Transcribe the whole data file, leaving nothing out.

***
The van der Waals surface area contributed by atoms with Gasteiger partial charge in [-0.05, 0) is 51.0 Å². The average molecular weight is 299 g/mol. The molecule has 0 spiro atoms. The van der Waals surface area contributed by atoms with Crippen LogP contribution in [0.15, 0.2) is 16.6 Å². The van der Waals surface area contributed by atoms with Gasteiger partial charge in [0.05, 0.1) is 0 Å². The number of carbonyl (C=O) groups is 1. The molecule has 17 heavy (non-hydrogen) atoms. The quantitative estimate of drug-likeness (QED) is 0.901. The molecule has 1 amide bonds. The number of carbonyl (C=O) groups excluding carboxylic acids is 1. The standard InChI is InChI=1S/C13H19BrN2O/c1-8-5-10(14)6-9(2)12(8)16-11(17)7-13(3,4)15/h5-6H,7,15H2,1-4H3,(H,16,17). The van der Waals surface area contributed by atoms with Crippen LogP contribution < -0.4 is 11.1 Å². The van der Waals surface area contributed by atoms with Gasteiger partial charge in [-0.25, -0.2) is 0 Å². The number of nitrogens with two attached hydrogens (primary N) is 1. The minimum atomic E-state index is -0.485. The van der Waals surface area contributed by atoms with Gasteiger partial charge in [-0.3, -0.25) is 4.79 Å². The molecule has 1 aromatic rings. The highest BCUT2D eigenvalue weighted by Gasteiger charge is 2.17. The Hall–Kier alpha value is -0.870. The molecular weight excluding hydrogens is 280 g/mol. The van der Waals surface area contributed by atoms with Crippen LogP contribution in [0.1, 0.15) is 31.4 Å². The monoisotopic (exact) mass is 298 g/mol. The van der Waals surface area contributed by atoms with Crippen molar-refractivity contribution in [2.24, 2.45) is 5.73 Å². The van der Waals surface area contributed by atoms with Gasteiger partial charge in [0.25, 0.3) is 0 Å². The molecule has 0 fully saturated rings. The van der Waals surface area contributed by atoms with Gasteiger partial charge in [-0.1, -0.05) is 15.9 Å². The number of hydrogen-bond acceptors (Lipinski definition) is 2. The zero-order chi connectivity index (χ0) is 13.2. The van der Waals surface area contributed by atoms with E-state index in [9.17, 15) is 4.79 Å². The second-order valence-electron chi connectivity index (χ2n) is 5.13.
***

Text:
The van der Waals surface area contributed by atoms with Gasteiger partial charge in [-0.05, 0) is 51.0 Å². The average molecular weight is 299 g/mol. The molecule has 0 spiro atoms. The van der Waals surface area contributed by atoms with Crippen LogP contribution in [0.15, 0.2) is 16.6 Å². The van der Waals surface area contributed by atoms with Gasteiger partial charge in [0.05, 0.1) is 0 Å². The number of carbonyl (C=O) groups is 1. The molecule has 17 heavy (non-hydrogen) atoms. The quantitative estimate of drug-likeness (QED) is 0.901. The molecule has 1 amide bonds. The number of carbonyl (C=O) groups excluding carboxylic acids is 1. The standard InChI is InChI=1S/C13H19BrN2O/c1-8-5-10(14)6-9(2)12(8)16-11(17)7-13(3,4)15/h5-6H,7,15H2,1-4H3,(H,16,17). The van der Waals surface area contributed by atoms with Crippen LogP contribution < -0.4 is 11.1 Å². The van der Waals surface area contributed by atoms with Gasteiger partial charge in [-0.25, -0.2) is 0 Å². The number of nitrogens with two attached hydrogens (primary N) is 1. The minimum atomic E-state index is -0.485. The van der Waals surface area contributed by atoms with Gasteiger partial charge in [-0.3, -0.25) is 4.79 Å². The molecule has 1 aromatic rings. The highest BCUT2D eigenvalue weighted by Gasteiger charge is 2.17. The Hall–Kier alpha value is -0.870. The molecular weight excluding hydrogens is 280 g/mol. The van der Waals surface area contributed by atoms with Crippen LogP contribution in [0.1, 0.15) is 31.4 Å². The monoisotopic (exact) mass is 298 g/mol. The van der Waals surface area contributed by atoms with Crippen molar-refractivity contribution in [2.24, 2.45) is 5.73 Å². The van der Waals surface area contributed by atoms with Gasteiger partial charge in [0.25, 0.3) is 0 Å². The molecule has 0 fully saturated rings. The van der Waals surface area contributed by atoms with Gasteiger partial charge in [-0.1, -0.05) is 15.9 Å². The number of hydrogen-bond acceptors (Lipinski definition) is 2. The zero-order chi connectivity index (χ0) is 13.2. The van der Waals surface area contributed by atoms with E-state index in [9.17, 15) is 4.79 Å². The second-order valence-electron chi connectivity index (χ2n) is 5.13.